Despite leading the polls, far-right Geert Wilders suffered a defeat in the Dutch elections.
The elections today (15 March) were the first in a set of closely watched votes across the European mainland.
And it seems the first country in the world to introduce marriage equality is holding on to its liberal character.
According to the exit polls, as well as the first vote counts, Prime Minister Mark Rutte’s conservative-liberal People’s Party for Freedom and Democracy (VVD) came out on top again.
The poll suggests the VVD won 31 out of Parliament’s 150 seats.
Closely following them are the Christian Democrats, the Democrats 66, and Geert Wilders’ anti-immigration, anti-Islam Party for Freedom (PVV); all three won 19 seats.
The Green-Left got 16 seats and the Labour Party, which recorded a history loss, won 9.
A first prediction, based on vote counts of small municipalities, suggested the VVD won 33 seats, the Conservative CDA 25 and the PVV got 18.
Dominique van der Heyde, parliamentary journalist with the Dutch Broadcasting Foundation (NOS), suggested the Netherlands’ political deadlock with Turkey might have driven votes towards the VDD.
Prior to the vote, Wilders had been leading the polls and was favorite to win the election.
This was despite him being convicted of inciting hatred against immigrants in late 2016.
But unlike many other populist parties, like France’s Front National or Germany’s Alternative for Germany, his PVV does not oppose LGBTI rights. The opposite is the case.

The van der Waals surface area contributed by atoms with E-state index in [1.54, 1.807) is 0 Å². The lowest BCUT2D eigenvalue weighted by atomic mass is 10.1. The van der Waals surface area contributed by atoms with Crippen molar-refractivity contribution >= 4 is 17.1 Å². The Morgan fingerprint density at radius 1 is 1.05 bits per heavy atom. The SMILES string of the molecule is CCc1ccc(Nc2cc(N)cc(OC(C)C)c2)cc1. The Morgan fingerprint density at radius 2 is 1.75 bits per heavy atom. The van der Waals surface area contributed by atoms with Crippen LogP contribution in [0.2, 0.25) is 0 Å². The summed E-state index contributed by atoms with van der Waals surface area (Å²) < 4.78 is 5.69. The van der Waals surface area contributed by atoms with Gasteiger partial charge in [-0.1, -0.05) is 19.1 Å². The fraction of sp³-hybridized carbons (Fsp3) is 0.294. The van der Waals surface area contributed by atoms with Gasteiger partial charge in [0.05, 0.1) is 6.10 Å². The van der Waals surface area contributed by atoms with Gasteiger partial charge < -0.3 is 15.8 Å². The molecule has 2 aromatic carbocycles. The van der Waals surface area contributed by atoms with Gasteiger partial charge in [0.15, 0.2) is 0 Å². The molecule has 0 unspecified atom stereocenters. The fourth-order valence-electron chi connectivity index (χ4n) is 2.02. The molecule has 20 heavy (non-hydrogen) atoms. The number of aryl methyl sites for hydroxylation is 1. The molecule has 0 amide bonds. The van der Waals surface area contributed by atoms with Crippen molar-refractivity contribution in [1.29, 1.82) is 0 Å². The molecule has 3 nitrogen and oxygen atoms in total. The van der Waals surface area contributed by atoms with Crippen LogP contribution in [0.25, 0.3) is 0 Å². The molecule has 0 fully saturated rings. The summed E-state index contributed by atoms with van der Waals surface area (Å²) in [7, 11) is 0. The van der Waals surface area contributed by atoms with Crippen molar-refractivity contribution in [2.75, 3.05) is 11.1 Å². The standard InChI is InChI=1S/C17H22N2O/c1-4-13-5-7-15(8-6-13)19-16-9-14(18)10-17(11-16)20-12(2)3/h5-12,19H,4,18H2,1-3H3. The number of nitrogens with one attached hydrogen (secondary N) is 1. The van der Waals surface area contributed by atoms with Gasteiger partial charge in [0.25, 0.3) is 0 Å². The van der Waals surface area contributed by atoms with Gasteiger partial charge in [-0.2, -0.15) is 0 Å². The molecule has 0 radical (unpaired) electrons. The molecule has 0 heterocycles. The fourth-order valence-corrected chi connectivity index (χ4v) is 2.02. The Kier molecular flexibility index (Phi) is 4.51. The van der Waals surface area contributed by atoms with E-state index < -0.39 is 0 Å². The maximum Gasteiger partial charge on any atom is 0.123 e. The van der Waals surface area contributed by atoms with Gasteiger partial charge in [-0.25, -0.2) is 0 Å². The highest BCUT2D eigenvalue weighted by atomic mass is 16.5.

During his campaign, Wilders gained support from the LGBTI community.
In their 2010 party program, they wanted to push for stronger punishment of crimes against Jews and the LGBTI community; they also wanted to protect the community’s freedom as an essential element of Dutch culture.
During the current electoral period, Wilders anti-Islamic sentiments, and the perceived threat to the LGBTI community, gained him further support.
Wilders was often compared to President Donald Trump.
He promised to ‘make the Netherlands ours again’, wanted to restrict immigration, withdraw from the EU and ‘de-Islamize’ the Netherlands.
Soon after the exit polls were released, he tweeted his thanks and said ‘Rutte is nowhere near rid of me’.
And people were keen to vote, too: the Netherlands registered a turnout of 82%, which is deemed one of the highest in decades. At the last parliamentary elections, 75%
Now Rutte has to build a Coalition to reach the 76 seats his party needs to govern.
Dutch politics are highly fragmented, with lots of smaller parties gaining seats in Parliament.